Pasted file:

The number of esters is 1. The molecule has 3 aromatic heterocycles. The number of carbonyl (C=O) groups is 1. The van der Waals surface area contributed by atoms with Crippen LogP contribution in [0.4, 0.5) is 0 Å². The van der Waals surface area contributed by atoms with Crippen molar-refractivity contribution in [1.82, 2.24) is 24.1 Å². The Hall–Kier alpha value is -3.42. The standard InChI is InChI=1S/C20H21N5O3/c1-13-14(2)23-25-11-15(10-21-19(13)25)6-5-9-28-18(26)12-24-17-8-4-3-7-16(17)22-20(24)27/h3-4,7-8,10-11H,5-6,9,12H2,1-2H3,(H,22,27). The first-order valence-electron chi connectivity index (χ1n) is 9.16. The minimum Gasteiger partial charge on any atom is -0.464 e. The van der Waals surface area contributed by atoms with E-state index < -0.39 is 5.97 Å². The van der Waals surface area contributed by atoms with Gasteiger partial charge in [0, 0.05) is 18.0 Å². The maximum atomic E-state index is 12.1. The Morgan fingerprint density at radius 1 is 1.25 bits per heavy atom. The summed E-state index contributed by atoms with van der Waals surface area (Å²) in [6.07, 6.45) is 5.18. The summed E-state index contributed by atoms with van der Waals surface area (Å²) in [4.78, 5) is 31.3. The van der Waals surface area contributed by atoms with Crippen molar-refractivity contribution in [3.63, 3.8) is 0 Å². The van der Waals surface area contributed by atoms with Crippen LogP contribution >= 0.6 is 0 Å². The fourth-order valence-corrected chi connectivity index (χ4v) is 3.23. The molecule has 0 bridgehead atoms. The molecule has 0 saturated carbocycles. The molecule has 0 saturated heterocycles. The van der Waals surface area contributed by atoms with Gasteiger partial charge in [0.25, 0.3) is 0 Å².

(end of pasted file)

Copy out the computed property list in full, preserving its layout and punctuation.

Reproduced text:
The number of esters is 1. The molecule has 3 aromatic heterocycles. The number of carbonyl (C=O) groups is 1. The van der Waals surface area contributed by atoms with Crippen LogP contribution in [0.4, 0.5) is 0 Å². The van der Waals surface area contributed by atoms with Crippen molar-refractivity contribution in [1.82, 2.24) is 24.1 Å². The Hall–Kier alpha value is -3.42. The standard InChI is InChI=1S/C20H21N5O3/c1-13-14(2)23-25-11-15(10-21-19(13)25)6-5-9-28-18(26)12-24-17-8-4-3-7-16(17)22-20(24)27/h3-4,7-8,10-11H,5-6,9,12H2,1-2H3,(H,22,27). The first-order valence-electron chi connectivity index (χ1n) is 9.16. The minimum Gasteiger partial charge on any atom is -0.464 e. The van der Waals surface area contributed by atoms with E-state index < -0.39 is 5.97 Å². The van der Waals surface area contributed by atoms with Gasteiger partial charge in [0, 0.05) is 18.0 Å². The maximum atomic E-state index is 12.1. The Morgan fingerprint density at radius 1 is 1.25 bits per heavy atom. The summed E-state index contributed by atoms with van der Waals surface area (Å²) in [6.07, 6.45) is 5.18. The summed E-state index contributed by atoms with van der Waals surface area (Å²) in [4.78, 5) is 31.3. The van der Waals surface area contributed by atoms with Crippen molar-refractivity contribution in [3.63, 3.8) is 0 Å². The van der Waals surface area contributed by atoms with Crippen LogP contribution >= 0.6 is 0 Å². The fourth-order valence-corrected chi connectivity index (χ4v) is 3.23. The molecule has 0 bridgehead atoms. The molecule has 0 saturated carbocycles. The molecule has 0 saturated heterocycles. The van der Waals surface area contributed by atoms with Gasteiger partial charge in [0.25, 0.3) is 0 Å².